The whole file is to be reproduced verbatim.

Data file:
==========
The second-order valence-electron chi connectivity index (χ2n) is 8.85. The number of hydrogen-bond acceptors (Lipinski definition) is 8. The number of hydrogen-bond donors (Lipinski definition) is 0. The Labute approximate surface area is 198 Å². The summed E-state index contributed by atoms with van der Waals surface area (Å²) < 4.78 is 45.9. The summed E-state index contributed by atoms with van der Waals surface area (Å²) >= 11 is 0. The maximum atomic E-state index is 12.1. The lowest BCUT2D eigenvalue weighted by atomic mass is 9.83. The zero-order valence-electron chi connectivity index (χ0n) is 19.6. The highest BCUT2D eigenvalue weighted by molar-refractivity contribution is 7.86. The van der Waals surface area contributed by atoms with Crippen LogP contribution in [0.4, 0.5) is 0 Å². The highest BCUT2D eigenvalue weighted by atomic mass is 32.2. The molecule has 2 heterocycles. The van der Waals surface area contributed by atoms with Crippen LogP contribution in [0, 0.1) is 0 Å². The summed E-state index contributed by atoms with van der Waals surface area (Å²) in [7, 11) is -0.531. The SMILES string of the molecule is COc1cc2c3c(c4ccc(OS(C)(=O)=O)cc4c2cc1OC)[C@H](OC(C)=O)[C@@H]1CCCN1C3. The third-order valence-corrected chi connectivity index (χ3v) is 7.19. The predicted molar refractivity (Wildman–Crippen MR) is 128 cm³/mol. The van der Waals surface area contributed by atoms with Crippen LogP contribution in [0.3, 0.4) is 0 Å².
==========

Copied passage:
The second-order valence-electron chi connectivity index (χ2n) is 8.85. The number of hydrogen-bond acceptors (Lipinski definition) is 8. The number of hydrogen-bond donors (Lipinski definition) is 0. The Labute approximate surface area is 198 Å². The summed E-state index contributed by atoms with van der Waals surface area (Å²) < 4.78 is 45.9. The summed E-state index contributed by atoms with van der Waals surface area (Å²) >= 11 is 0. The maximum atomic E-state index is 12.1. The lowest BCUT2D eigenvalue weighted by atomic mass is 9.83. The zero-order valence-electron chi connectivity index (χ0n) is 19.6. The highest BCUT2D eigenvalue weighted by molar-refractivity contribution is 7.86. The van der Waals surface area contributed by atoms with Crippen LogP contribution in [0.4, 0.5) is 0 Å². The highest BCUT2D eigenvalue weighted by atomic mass is 32.2. The molecule has 2 heterocycles. The van der Waals surface area contributed by atoms with Crippen LogP contribution in [0, 0.1) is 0 Å². The summed E-state index contributed by atoms with van der Waals surface area (Å²) in [7, 11) is -0.531. The SMILES string of the molecule is COc1cc2c3c(c4ccc(OS(C)(=O)=O)cc4c2cc1OC)[C@H](OC(C)=O)[C@@H]1CCCN1C3. The third-order valence-corrected chi connectivity index (χ3v) is 7.19. The predicted molar refractivity (Wildman–Crippen MR) is 128 cm³/mol. The van der Waals surface area contributed by atoms with Crippen LogP contribution in [0.3, 0.4) is 0 Å².